Stanford’s service workers deserve better

Aug. 21, 2019, 6:53 a.m.

Stanford’s campus is known for its beauty. Perfectly landscaped lawns, palm-tree lined roads and a total absence of litter. On sunny days, students flock to its fountains and outdoor spaces. Yet few think about all of the work that goes into maintaining its appearance, as well as keeping the day-to-day operations of the University and its students’ lives running. The janitorial staff, landscaping staff and food service workers, as well as workers in the School of Medicine and Stanford’s National Accelerator Laboratory (SLAC), are all integral to keeping the University functional and beautiful. Unfortunately, these workers are not always treated with the respect that they deserve.

According to a survey taken by the primary union for Stanford service workers, SEIU Local 2007, 78% of service workers have felt bullied, harassed or discriminated against in the workplace, 57% of workers are renters, 67% of them say their rent is not affordable and 40% of service workers say working conditions have worsened since 2014.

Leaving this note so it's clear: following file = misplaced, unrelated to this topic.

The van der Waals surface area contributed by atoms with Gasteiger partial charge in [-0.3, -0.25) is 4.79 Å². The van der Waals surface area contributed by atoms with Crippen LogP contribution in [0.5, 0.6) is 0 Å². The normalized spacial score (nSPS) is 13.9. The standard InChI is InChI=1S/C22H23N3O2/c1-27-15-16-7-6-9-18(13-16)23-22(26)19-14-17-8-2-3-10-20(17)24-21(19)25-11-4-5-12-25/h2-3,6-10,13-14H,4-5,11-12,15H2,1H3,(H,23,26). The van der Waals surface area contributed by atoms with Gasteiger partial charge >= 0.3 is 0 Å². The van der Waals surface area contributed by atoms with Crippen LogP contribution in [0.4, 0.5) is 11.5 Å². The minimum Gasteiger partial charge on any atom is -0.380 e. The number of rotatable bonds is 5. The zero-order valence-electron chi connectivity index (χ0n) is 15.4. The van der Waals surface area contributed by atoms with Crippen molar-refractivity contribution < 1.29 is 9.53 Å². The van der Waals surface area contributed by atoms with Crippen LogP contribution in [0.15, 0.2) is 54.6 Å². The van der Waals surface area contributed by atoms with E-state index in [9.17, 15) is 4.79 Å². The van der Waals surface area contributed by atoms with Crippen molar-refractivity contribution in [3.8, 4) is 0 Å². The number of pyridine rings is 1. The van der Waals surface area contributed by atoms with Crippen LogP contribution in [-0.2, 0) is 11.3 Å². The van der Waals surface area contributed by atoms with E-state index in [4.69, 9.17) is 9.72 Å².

Workers, especially in the dining halls, face chronic understaffing. For example, in 2018, two workers in Wilbur Hall were placed on administrative leave. This left the rest of the custodial staff understaffed for two full months, meaning that they were expected to do the same amount of work with two fewer people. Residential and Dining Enterprises didn’t respond to this issue until a petition circulated in support of Wilbur service workers calling for an end to the understaffing received 1100 signatures and was published in The Stanford Daily. When smoke on campus from the 2018 California wildfires was at levels deemed a high health risk, classes were cancelled and free masks were offered to students from Stanford’s health center. No masks were provided to workers, many of whom have labor-intensive outdoor jobs.